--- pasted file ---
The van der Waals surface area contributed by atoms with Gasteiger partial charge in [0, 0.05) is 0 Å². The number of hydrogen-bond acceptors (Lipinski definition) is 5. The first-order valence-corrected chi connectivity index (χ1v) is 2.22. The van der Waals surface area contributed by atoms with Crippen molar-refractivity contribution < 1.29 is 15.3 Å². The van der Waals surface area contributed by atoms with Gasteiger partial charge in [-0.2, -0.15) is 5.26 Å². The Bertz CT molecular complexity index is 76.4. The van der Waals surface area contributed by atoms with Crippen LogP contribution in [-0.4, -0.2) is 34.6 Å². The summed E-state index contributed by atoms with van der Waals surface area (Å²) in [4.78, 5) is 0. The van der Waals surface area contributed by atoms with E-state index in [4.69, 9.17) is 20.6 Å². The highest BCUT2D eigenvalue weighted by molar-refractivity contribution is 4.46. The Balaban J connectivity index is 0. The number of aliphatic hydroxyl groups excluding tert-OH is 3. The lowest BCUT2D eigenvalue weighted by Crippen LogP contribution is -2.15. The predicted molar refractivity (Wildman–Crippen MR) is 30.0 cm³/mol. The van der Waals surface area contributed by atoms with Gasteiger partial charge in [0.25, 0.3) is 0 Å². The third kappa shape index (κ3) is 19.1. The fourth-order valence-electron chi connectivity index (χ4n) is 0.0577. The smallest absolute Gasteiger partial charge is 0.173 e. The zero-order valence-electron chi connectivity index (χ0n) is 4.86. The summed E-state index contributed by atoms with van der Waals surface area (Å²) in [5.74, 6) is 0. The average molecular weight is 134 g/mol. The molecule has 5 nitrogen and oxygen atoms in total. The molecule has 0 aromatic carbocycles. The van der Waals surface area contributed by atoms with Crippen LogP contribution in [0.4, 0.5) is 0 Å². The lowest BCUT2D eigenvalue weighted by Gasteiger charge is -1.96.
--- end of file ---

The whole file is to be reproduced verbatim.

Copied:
The van der Waals surface area contributed by atoms with Gasteiger partial charge in [0, 0.05) is 0 Å². The number of hydrogen-bond acceptors (Lipinski definition) is 5. The first-order valence-corrected chi connectivity index (χ1v) is 2.22. The van der Waals surface area contributed by atoms with Crippen molar-refractivity contribution < 1.29 is 15.3 Å². The van der Waals surface area contributed by atoms with Gasteiger partial charge in [-0.2, -0.15) is 5.26 Å². The Bertz CT molecular complexity index is 76.4. The van der Waals surface area contributed by atoms with Crippen LogP contribution in [-0.4, -0.2) is 34.6 Å². The summed E-state index contributed by atoms with van der Waals surface area (Å²) in [4.78, 5) is 0. The van der Waals surface area contributed by atoms with E-state index in [4.69, 9.17) is 20.6 Å². The highest BCUT2D eigenvalue weighted by molar-refractivity contribution is 4.46. The Balaban J connectivity index is 0. The number of aliphatic hydroxyl groups excluding tert-OH is 3. The lowest BCUT2D eigenvalue weighted by Crippen LogP contribution is -2.15. The predicted molar refractivity (Wildman–Crippen MR) is 30.0 cm³/mol. The van der Waals surface area contributed by atoms with Gasteiger partial charge in [0.25, 0.3) is 0 Å². The third kappa shape index (κ3) is 19.1. The fourth-order valence-electron chi connectivity index (χ4n) is 0.0577. The smallest absolute Gasteiger partial charge is 0.173 e. The zero-order valence-electron chi connectivity index (χ0n) is 4.86. The summed E-state index contributed by atoms with van der Waals surface area (Å²) in [5.74, 6) is 0. The average molecular weight is 134 g/mol. The molecule has 5 nitrogen and oxygen atoms in total. The molecule has 0 aromatic carbocycles. The van der Waals surface area contributed by atoms with Crippen LogP contribution in [0.4, 0.5) is 0 Å². The lowest BCUT2D eigenvalue weighted by Gasteiger charge is -1.96.